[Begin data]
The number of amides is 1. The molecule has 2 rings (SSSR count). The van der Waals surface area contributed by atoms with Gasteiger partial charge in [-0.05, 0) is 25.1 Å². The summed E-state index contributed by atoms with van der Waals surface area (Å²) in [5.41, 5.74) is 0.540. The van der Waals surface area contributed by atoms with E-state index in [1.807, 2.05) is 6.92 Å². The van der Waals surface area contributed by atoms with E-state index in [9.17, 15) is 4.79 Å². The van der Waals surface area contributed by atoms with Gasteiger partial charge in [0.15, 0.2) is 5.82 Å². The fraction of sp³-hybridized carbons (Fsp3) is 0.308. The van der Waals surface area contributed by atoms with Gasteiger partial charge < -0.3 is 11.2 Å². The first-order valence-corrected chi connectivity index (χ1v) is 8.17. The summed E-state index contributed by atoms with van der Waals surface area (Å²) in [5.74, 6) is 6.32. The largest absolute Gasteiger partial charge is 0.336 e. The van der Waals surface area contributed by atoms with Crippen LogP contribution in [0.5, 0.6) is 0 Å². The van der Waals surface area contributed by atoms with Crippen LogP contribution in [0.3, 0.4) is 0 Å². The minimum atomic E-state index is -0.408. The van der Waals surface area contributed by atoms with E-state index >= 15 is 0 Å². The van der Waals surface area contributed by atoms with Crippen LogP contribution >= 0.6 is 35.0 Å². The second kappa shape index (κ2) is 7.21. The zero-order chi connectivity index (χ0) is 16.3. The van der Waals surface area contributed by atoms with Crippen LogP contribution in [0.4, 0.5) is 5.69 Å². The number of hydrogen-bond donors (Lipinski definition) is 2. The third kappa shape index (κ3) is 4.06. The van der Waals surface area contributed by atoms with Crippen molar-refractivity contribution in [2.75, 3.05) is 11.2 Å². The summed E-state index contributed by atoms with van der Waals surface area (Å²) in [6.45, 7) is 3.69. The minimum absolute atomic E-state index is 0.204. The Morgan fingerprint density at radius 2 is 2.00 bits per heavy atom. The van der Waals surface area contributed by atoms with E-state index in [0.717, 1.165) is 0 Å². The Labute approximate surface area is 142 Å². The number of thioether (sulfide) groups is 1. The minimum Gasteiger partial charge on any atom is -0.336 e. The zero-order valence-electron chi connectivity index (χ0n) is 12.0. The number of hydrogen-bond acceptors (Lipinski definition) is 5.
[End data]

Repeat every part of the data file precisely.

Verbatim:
The number of amides is 1. The molecule has 2 rings (SSSR count). The van der Waals surface area contributed by atoms with Gasteiger partial charge in [-0.05, 0) is 25.1 Å². The summed E-state index contributed by atoms with van der Waals surface area (Å²) in [5.41, 5.74) is 0.540. The van der Waals surface area contributed by atoms with E-state index in [1.807, 2.05) is 6.92 Å². The van der Waals surface area contributed by atoms with E-state index in [9.17, 15) is 4.79 Å². The van der Waals surface area contributed by atoms with Gasteiger partial charge in [0.15, 0.2) is 5.82 Å². The fraction of sp³-hybridized carbons (Fsp3) is 0.308. The van der Waals surface area contributed by atoms with Gasteiger partial charge < -0.3 is 11.2 Å². The first-order valence-corrected chi connectivity index (χ1v) is 8.17. The summed E-state index contributed by atoms with van der Waals surface area (Å²) in [5.74, 6) is 6.32. The largest absolute Gasteiger partial charge is 0.336 e. The van der Waals surface area contributed by atoms with Crippen LogP contribution in [0.5, 0.6) is 0 Å². The van der Waals surface area contributed by atoms with Crippen LogP contribution in [0.3, 0.4) is 0 Å². The minimum atomic E-state index is -0.408. The van der Waals surface area contributed by atoms with E-state index >= 15 is 0 Å². The van der Waals surface area contributed by atoms with Crippen LogP contribution >= 0.6 is 35.0 Å². The second kappa shape index (κ2) is 7.21. The zero-order chi connectivity index (χ0) is 16.3. The van der Waals surface area contributed by atoms with Crippen LogP contribution in [0.4, 0.5) is 5.69 Å². The number of hydrogen-bond donors (Lipinski definition) is 2. The third kappa shape index (κ3) is 4.06. The van der Waals surface area contributed by atoms with Crippen molar-refractivity contribution in [2.75, 3.05) is 11.2 Å². The summed E-state index contributed by atoms with van der Waals surface area (Å²) in [6.45, 7) is 3.69. The minimum absolute atomic E-state index is 0.204. The Morgan fingerprint density at radius 2 is 2.00 bits per heavy atom. The van der Waals surface area contributed by atoms with E-state index in [0.717, 1.165) is 0 Å². The Labute approximate surface area is 142 Å². The number of thioether (sulfide) groups is 1. The minimum Gasteiger partial charge on any atom is -0.336 e. The zero-order valence-electron chi connectivity index (χ0n) is 12.0. The number of hydrogen-bond acceptors (Lipinski definition) is 5.